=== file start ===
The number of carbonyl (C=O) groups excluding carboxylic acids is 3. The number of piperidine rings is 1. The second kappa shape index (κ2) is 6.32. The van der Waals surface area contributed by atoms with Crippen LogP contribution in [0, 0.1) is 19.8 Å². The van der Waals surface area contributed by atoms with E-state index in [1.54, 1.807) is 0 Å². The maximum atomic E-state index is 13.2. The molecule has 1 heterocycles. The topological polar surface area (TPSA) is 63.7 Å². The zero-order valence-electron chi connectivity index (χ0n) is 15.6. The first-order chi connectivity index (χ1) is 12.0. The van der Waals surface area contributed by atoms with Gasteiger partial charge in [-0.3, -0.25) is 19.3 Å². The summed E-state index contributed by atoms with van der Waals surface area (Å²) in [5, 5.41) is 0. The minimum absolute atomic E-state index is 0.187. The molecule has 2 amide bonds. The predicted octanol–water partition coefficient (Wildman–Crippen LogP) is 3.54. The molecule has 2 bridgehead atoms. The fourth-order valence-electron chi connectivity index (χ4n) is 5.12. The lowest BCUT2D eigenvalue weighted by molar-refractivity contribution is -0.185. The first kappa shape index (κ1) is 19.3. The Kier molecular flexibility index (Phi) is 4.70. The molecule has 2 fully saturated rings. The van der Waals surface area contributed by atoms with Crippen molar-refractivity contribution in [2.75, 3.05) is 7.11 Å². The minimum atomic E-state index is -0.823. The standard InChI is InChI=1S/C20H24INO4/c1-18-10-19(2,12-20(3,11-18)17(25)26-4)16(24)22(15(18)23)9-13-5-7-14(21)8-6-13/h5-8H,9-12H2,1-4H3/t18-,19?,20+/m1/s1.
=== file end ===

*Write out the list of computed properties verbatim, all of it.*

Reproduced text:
The number of carbonyl (C=O) groups excluding carboxylic acids is 3. The number of piperidine rings is 1. The second kappa shape index (κ2) is 6.32. The van der Waals surface area contributed by atoms with Crippen LogP contribution in [0, 0.1) is 19.8 Å². The van der Waals surface area contributed by atoms with E-state index in [1.54, 1.807) is 0 Å². The maximum atomic E-state index is 13.2. The molecule has 1 heterocycles. The topological polar surface area (TPSA) is 63.7 Å². The zero-order valence-electron chi connectivity index (χ0n) is 15.6. The first-order chi connectivity index (χ1) is 12.0. The van der Waals surface area contributed by atoms with Gasteiger partial charge in [-0.3, -0.25) is 19.3 Å². The summed E-state index contributed by atoms with van der Waals surface area (Å²) in [5, 5.41) is 0. The minimum absolute atomic E-state index is 0.187. The molecule has 2 amide bonds. The predicted octanol–water partition coefficient (Wildman–Crippen LogP) is 3.54. The molecule has 2 bridgehead atoms. The fourth-order valence-electron chi connectivity index (χ4n) is 5.12. The lowest BCUT2D eigenvalue weighted by molar-refractivity contribution is -0.185. The first kappa shape index (κ1) is 19.3. The Kier molecular flexibility index (Phi) is 4.70. The molecule has 2 fully saturated rings. The van der Waals surface area contributed by atoms with Crippen molar-refractivity contribution in [2.75, 3.05) is 7.11 Å². The minimum atomic E-state index is -0.823. The standard InChI is InChI=1S/C20H24INO4/c1-18-10-19(2,12-20(3,11-18)17(25)26-4)16(24)22(15(18)23)9-13-5-7-14(21)8-6-13/h5-8H,9-12H2,1-4H3/t18-,19?,20+/m1/s1.